Their earrings a little like the tagging we now put on clothing.

This branding showed ownership and today we take pride in being branded Levis, Wrangler, Lee Cooper, and Nike and luckily it is no longer done with a hot poker.

This woman being Painted Black might attract either sales or criticism, least of all for wearing blackface but the naked exploitation of selling things on Black Friday is a worrying sign of things to come as people buy crap they don't need that was made in a sweatshop.


Quality and ethics sacrificed for a quick dime in the Black Market or as the Brad Pitt meme quotes Tyler Durtin from Fight Club as saying, "Advertising has us chasing cars and clothes, working jobs we hate so we can buy shit we don't need"


Tyler was played by Brad Pitt who late became the first man paid to promote Chanel Nº5.


How much was this model been paid? Was she blackmailed into doing it or was she working as part of the black economy? Probably not blackmailed as I can imagine anyone would rather pay blackmail if someone threatened to publicly share naked photographs of them.


I wonder how much a pound of painted flesh is worth and if she checked her reflection in a Black Mirror?

I will probably be blacklisted for writing this and appear in some people's Black Books but

money is viewed negatively enough and considered the root of all evil so painting someone black is not necessarily a good look.


Selling our wears is normal of all professions but at 10% off, I am not for sale but what shameless trends will we see in future for Black Friday events?


Black Friday takes place the day after Thanksgiving when Americans gather around the table to thank god for the food Indians have given them. Why can't we look to the Native American Indian example and help others? Why do we have to worship consumer gods like Nike?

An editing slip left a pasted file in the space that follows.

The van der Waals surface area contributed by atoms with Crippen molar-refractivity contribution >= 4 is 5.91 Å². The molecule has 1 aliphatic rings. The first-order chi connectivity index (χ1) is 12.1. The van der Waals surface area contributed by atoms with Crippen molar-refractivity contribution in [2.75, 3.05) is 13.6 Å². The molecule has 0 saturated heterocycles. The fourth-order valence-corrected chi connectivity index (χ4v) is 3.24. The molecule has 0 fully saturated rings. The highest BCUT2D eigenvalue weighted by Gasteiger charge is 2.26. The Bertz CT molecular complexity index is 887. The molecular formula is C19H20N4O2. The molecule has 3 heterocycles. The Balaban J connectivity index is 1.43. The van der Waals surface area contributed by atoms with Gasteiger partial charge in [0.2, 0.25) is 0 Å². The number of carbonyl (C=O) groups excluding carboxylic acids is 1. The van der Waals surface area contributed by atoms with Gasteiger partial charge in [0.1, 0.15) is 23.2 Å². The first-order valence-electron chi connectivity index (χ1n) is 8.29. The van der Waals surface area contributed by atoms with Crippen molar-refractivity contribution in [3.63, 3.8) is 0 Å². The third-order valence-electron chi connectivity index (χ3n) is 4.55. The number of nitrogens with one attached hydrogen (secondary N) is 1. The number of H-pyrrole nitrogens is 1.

Don't do it, the Native Americans fed the hungry white man who would have died without their help. They were tragically thanked with genocide and the butchering of millions of buffalos. A period in history touched upon by Leonardo di Caprio's Oscar-winning film, The Revenant.


The same Indians who should actually be called Americans, sent food to Ireland during the famine and had their food supply destroyed by cowboys who shot buffalos from trains.


Next Thanksgiving, say thank you for what you have or to those who have given it to you.

Thank god for his son, the prophet, before going out to buy all the things you don't have for someone else's profit.

Branding slaves might not be new but who knew we would be painting ourselves black to sell our wears, I presume the company was a make-up company in which case the branding makes sense and was certainly attracting more crowds than the cut-out poster of Pope Francis by a near-by church.

Our souls, sold the day after Thanksgiving.


The introduction of bikinis was a controversial decision for Franco to authorise but we were not on a beach and it certainly wasn't Summertime so I hope the girl received a Winter coat of paint or at least a second coat.


What Black Magic made this paint stripper take a job in the Blackmarket, was it Blackmail or just the Black economy and what does she see when she looks in the Black Mirror? I hope she didn't Blackout.


Sexier than the throngs of people stuck on a metro platform, my walk brought me through the high streets on the darkest day of the year, Black Friday.


I guess what I'm trying to say is, don't be a Black Sheep on Black Friday.


These English expressions are all explained in https://www.nohemingway.com/blog/blacklist